AALL Spectrum

AALL Spectrum / September/October 2018 / Volume 23, Number 1

AALL Spectrum / Published by American Association of Law Libraries

Issue link: http://epubs.aallnet.org/i/1016225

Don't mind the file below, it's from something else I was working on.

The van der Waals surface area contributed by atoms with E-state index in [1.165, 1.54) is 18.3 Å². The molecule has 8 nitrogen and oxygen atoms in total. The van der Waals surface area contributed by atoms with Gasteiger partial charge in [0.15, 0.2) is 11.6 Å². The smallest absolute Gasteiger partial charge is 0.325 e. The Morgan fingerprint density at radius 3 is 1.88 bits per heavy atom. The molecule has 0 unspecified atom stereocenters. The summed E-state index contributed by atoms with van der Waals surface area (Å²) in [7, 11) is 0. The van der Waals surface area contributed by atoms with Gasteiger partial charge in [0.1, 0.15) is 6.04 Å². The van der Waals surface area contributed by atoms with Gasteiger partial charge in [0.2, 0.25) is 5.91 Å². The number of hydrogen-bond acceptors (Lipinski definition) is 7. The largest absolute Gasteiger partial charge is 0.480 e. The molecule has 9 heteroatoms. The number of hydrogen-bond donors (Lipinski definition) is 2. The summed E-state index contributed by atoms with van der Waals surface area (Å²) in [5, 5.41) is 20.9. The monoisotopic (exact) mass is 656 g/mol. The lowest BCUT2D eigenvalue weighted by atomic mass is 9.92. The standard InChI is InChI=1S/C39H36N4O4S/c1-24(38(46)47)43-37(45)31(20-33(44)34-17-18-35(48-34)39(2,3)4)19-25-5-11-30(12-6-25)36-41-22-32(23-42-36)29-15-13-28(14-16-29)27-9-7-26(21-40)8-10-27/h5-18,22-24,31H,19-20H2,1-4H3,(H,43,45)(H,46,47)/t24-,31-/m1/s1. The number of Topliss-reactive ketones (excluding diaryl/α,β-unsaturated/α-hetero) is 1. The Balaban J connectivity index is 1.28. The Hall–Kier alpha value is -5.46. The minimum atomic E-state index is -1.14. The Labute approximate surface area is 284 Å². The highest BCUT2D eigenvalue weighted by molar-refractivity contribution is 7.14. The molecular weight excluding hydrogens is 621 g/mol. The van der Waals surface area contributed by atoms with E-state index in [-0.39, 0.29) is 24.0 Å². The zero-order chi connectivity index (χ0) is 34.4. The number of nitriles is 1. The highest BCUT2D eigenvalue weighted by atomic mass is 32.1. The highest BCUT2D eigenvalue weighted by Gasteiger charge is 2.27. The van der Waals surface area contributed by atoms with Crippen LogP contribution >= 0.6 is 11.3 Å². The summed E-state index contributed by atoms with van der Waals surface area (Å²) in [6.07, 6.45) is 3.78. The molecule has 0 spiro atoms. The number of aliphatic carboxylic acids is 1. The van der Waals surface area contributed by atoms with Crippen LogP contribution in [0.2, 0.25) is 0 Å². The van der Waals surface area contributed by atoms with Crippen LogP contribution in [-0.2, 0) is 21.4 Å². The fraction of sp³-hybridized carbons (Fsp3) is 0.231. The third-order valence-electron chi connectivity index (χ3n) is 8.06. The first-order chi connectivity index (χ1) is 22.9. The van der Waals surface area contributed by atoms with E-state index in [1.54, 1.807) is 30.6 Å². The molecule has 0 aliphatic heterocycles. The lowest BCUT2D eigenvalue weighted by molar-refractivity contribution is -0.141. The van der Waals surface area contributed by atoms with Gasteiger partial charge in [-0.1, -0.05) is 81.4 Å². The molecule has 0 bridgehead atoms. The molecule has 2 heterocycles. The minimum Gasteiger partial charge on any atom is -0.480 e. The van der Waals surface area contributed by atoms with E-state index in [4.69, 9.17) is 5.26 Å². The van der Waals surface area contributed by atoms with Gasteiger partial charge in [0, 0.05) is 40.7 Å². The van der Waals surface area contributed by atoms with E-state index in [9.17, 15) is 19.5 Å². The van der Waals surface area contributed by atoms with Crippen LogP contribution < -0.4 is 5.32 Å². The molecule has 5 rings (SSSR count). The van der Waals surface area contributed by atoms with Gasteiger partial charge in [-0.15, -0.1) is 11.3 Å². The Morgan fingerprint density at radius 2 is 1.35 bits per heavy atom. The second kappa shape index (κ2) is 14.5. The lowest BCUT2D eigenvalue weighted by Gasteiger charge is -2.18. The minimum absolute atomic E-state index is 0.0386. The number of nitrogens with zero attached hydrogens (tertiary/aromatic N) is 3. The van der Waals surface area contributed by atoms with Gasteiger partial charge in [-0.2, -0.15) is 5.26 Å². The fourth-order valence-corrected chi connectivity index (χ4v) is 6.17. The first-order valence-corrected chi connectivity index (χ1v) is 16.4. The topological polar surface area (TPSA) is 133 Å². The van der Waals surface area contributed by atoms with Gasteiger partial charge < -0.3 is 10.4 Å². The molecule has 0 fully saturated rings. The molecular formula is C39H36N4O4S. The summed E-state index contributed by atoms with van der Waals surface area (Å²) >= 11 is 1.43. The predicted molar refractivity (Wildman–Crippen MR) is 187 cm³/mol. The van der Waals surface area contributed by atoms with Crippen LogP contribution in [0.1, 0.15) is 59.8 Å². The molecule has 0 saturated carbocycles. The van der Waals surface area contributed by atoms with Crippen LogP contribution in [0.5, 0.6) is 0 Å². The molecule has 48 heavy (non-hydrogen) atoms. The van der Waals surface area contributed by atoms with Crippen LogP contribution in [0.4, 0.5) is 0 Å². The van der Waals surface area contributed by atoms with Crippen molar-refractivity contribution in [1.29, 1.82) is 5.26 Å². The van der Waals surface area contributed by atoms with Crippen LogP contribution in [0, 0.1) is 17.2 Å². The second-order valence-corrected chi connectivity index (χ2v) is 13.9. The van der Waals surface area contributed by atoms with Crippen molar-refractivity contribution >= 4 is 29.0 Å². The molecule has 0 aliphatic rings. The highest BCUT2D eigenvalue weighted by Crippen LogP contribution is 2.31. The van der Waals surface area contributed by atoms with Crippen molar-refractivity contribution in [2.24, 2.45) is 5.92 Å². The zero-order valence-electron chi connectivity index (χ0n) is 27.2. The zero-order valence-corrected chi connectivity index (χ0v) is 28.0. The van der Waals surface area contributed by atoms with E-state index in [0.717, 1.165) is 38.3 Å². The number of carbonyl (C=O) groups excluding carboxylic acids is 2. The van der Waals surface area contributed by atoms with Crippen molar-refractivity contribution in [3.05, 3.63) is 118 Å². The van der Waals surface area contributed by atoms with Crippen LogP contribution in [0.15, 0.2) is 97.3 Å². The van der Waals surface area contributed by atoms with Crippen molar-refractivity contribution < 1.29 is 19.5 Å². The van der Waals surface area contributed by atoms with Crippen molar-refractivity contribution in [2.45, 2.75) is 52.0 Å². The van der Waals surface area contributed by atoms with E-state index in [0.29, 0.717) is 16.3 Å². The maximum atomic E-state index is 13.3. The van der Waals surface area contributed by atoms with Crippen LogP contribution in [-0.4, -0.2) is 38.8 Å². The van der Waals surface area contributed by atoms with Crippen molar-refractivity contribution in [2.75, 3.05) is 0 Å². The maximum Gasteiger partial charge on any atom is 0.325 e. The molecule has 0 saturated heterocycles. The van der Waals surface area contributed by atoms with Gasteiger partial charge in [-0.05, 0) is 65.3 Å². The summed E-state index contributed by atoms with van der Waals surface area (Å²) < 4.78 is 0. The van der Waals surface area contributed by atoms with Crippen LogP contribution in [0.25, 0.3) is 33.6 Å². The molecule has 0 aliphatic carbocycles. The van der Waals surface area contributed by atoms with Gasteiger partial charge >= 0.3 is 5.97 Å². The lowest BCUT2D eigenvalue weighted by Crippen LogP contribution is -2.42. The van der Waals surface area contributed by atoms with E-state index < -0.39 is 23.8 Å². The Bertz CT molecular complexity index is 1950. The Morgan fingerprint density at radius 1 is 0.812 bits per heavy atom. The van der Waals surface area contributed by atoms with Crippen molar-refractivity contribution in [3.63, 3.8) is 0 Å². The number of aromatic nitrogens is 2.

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SEPTEMBER/OCTOBER 2018 | AALL SPECTRUM 21 Data analytics offer benefits for all law libraries by providing both broad and detailed views of operations and areas where productivity has grown or lagged. The challenge is finding a system that tracks work, provides useful measurements for managers, and is easy to use (i.e., a system that does almost everything that we need). There are many ways to track the number of questions your library receives (including those paper tick marks), but today's sophisticated online tracking systems provide so much more. The trick to selecting the right system is to first identify your needs and then prioritize them. This determines the data you should collect and will help you select a system that will meet most of those needs. What Is a Reference Tracking System? Reference tracking systems are usu- ally web-based systems that manage and store research requests in a single location. A requestor simply sends an email to the library request address and the tracking system automatically creates a request ticket (phone calls and in-person requests may be manu- ally added). Depending on the request, one or more researchers can add them- selves to the ticket as the assignee(s). The assignee then responds to the request from within the system, includ- ing acknowledging the request, asking for more information, or sending the research results to the requestor. Ideally, the system records all interac- tions related to the ticket, including the requestor's and assignee's names, the date of the request, the comple- tion date, and the time worked, and it stores or links to the work product. These systems also provide preset reports, graphs, and other data visu- alizations that help with analyzing the data on the back end. Some systems also allow you to create custom reports for more flexibility. However, almost all systems allow you to export the data into other formats for use in spread- sheets and data visualization tools, such as Tableau. How Can Reference Data Be Used? Reference tracking systems can improve management of workload by produc- ing meaningful data about user needs, FIGURE 1: NUMBER OF RESEARCH REQUESTS (2014-2017). 2014 2015 2016 2017 which can then be analyzed to identify trends and patterns. They also serve as a repository of easily accessible, completed requests. Here are just a few examples of how we use our ref- erence tracking systems to help with decision-making: To ensure adequate staffing: At Sidley's library, we discovered spikes in the number of requests during the last 10 minutes of the workday in each time zone, which explained why we had some difficulty providing adequate staffing in the late after- noons. Based on this data, we created an extra shift to help cover this time period, which has greatly improved our ability to manage our late after- noon work. To better understand how our work has changed: At Sidley, the number of research requests has steadily risen over the last four years (see Figure 1). We also receive increasingly compli- cated requests, as indicated by the number of hours spent per request and the type of requests received. This data gave us a much more holis- tic view of the work we do (especially when compared to a simple count of the number of requests received). To pinpoint inefficiencies: At the University of California, Irvine (UCI) School of Law Library, we use our tracking system to identify projects we should delegate to lower-cost employ- ees, such as faculty research assistants. For example, we are currently track- ing the frequency of and time spent on 50-state survey requests. To identify training opportunities: The bubble graph image on the fol- lowing page (Figure 2) displays the requests handled by three different researchers. The color of each bubble represents a different type of request, such as document delivery, case law research, company profiles, securities research, etc. The size of each bubble represents the number of requests taken. Depending on the overall

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